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Committed to bringing the latest in neurosciences and staying responsive to the needs of the community, we will soon launch our dream project with a new 100-bedded facility that will bring to the region much needed specialties such as Radiosurgery.

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Hydrocephalus is the build-up of cerebrospinal fluid in the spaces (ventricles) deep within the brain. The pressure caused can damage brain tissues and cause a range of impairments in brain function.

Hydrocephalus can happen at any age, but it occurs more frequently among infants and adults over 60 years. 

The signs and symptoms of hydrocephalus vary by age of onset.

Common signs and symptoms of hydrocephalus in infants include:

  • An unusually large head, or rapid increase in head size
  • A bulging or tense soft spot (fontanel) on the top of the head
  • Vomiting
  • Sleepiness
  • Irritability
  • Poor feeding
  • Seizures
  • Eyes fixed downward 
  • Deficits in muscle tone and strength
  • Poor responsiveness to touch
  • Poor growth

If hydrocephalus has progressed by the time of birth, it may result in significant intellectual, developmental and physical disabilities.

In toddlers and older children, signs and symptoms may also include:

  • Headache
  • Blurred or double vision
  • Sleepiness or lethargy
  • Nausea or vomiting
  • Unstable balance
  • Poor coordination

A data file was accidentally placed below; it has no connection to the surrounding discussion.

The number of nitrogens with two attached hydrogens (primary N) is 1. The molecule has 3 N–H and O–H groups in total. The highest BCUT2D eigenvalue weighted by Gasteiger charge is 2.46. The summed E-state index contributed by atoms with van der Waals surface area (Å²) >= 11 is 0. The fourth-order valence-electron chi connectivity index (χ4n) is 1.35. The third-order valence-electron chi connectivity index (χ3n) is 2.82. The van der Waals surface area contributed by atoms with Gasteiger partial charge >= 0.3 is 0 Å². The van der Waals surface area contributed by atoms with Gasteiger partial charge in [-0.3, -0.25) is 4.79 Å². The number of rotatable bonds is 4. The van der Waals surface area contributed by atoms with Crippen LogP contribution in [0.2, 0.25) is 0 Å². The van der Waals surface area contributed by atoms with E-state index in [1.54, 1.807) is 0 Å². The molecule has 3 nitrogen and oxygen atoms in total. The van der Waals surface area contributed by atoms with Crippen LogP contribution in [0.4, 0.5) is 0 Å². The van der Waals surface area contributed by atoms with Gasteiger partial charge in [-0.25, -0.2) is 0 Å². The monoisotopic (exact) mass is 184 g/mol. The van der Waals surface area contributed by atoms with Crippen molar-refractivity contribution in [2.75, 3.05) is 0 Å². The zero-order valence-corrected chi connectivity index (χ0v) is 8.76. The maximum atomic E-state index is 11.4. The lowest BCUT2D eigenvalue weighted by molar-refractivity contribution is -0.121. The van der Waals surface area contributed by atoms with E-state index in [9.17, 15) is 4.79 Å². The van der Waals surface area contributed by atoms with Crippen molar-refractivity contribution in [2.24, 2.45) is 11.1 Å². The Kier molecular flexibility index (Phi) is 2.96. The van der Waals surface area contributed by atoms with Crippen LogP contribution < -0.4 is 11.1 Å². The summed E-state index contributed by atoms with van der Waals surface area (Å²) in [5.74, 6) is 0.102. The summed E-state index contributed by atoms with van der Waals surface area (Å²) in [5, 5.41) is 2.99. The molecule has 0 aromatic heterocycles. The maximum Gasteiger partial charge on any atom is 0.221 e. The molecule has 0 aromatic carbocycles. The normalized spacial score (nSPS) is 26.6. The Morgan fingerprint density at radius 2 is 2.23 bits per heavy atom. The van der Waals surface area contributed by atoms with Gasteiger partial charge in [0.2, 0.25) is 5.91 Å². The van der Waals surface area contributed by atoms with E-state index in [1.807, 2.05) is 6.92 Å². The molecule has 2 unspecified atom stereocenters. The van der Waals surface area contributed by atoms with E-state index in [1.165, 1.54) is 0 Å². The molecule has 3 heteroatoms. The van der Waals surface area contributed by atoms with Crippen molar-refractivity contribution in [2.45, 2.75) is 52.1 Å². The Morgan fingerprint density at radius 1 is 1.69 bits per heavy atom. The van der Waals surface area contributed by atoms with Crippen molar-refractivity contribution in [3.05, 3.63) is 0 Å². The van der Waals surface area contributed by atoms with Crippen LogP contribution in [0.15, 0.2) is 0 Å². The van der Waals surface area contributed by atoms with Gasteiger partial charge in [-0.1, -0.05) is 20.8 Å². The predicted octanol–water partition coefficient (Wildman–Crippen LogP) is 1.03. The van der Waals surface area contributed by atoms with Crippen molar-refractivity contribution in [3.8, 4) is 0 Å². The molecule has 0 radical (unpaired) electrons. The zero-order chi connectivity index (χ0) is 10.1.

• Poor appetite
  • Urinary incontinence
  • Behavioural and cognitive changes
  • Irritability or personality changes
  • Decline in school performance
  • Delays or problems with previously acquired skills, such as walking or talking

Common signs and symptoms in young and middle-aged adults include:

  • Headache
  • Lethargy
  • Loss of coordination or balance
  • Loss of bladder control or a frequent urge to urinate
  • Impaired vision
  • Decline in memory, concentration and other thinking skills 

Among adults 60 years of age and older, the more common signs and symptoms of hydrocephalus are:

  • Loss of bladder control or a frequent urge to urinate
  • Memory loss
  • Progressive loss of other thinking or reasoning skills
  • Difficulty walking, often described as a shuffling gait or the feeling of the feet being stuck
  • Poor coordination or balance

Long-term complications of hydrocephalus can vary widely and are often difficult to predict. Less severe cases, when treated appropriately, may have few, if any, serious complications.